TextHmwk2_07_answers - Econ 171-EEP 151 Fall 2007 Alain de...

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Econ 171-EEP 151 Alain de Janvry Fall 2007 Melissa Hidrobo and Lourdes Rodriguez Homework #2 Guatemala Poverty and Inequality Assessment The World Bank and national governments periodically conduct household surveys to do country poverty and inequality assessments. These surveys are called Living Standards Measurement Surveys (LSMS). Details on these surveys are available at http://www.worldbank.org/lsms/ . In 2000, an LSMS was conducted for Guatemala. This is one of the Latin American countries with a great deal of poverty, high inequality, and sharp contrasts between rural vs. urban and between indigenous vs. non-indigenous populations. You are asked to characterize poverty and inequality in Guatemala, with particular emphasis on heterogeneity between rural/urban and indigenous/non-indigenous populations. The objective of your analysis is to make recommendations to the Government of Guatemala (GoG) as to how to target its efforts to reach the Millennium Development Goal of halving extreme poverty (MDG#1). 1. World Bank’s Guatemala Poverty Assessment 2000 (worth 2 points) The World Bank’s Guatemala Poverty Assessment 2000 is available at: http://wbln0018.worldbank.org/LAC/LACInfoClient.nsf/Date/By+Author_Country/EEB A795E0F22768D85256CE700772165?OpenDocument Look at the Executive Summary. In not more than one page indicate: 1.1. What are the main aspects of poverty in Guatemala? Points taken from the executive summary: Poverty in Guatemala is high and deep. In 2000, over half of all Guatemalans – 56% or about 6.4 million people – lived in poverty. About 16% lived in extreme poverty. Although poverty has fallen over the past decade, it has increased in recent years . Poverty is estimated to have fallen from about 62% in 1989 to 56% in 2000. This drop is slightly slower than what would have been predicted given Guatemala’s growth rates, suggesting that growth has not been particularly “pro-poor.” This pattern arises largely because growth in the rural sectors – where the poor are largely concentrated – has been slower than in other areas. Poverty and vulnerability are mainly chronic, not transient. While 56% of Guatemala’s population lived in poverty in 2000, the majority of these (79%) were chronically poor, whereas only a fifth were transient poor. Poverty is predominantly rural, and higher among the indigenous. Over 81% of the poor and 93% of the extreme poor live in rural areas. Poverty is also significantly higher among the indigenous (76% are poor) as compared with the non-indigenous population (41% are poor). There is a significant “poverty belt” in the Northern and North- Western Regions. 1 5/13/09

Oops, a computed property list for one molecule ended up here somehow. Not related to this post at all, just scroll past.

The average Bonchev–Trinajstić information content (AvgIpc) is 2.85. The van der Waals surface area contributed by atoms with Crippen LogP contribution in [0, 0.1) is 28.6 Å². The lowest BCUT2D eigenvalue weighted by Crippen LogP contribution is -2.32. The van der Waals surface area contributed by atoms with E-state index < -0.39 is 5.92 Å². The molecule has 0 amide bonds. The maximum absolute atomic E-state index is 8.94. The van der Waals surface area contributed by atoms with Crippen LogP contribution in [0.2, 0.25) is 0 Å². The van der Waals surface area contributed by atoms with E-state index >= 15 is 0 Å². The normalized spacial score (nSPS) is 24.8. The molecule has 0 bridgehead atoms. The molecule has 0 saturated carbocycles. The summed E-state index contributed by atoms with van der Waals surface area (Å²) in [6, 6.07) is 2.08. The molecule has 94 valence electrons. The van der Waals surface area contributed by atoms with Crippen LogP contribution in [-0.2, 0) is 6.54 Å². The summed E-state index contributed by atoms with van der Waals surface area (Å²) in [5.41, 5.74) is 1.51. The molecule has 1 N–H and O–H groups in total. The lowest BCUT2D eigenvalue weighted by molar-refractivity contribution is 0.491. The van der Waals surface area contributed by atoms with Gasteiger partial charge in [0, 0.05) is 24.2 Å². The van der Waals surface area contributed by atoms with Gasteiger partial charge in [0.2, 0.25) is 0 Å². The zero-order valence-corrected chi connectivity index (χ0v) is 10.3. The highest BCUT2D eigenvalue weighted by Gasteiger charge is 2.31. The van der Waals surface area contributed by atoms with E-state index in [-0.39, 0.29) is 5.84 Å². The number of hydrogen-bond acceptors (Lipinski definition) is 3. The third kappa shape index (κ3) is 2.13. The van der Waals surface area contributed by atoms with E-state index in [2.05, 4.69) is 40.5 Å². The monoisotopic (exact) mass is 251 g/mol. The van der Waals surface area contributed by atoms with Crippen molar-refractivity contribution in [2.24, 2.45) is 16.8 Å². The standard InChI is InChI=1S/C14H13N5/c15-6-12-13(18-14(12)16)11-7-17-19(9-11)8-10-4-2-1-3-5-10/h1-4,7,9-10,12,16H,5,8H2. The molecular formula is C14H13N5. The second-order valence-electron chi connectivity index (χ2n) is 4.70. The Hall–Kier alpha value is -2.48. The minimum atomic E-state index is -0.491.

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1.2. What are the main policy recommendations made by the Assessment to reduce poverty in Guatemala? (1)
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This note was uploaded on 08/01/2008 for the course ECON 171 taught by Professor De janvry during the Fall '07 term at Berkeley.

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TextHmwk2_07_answers - Econ 171-EEP 151 Fall 2007 Alain de...

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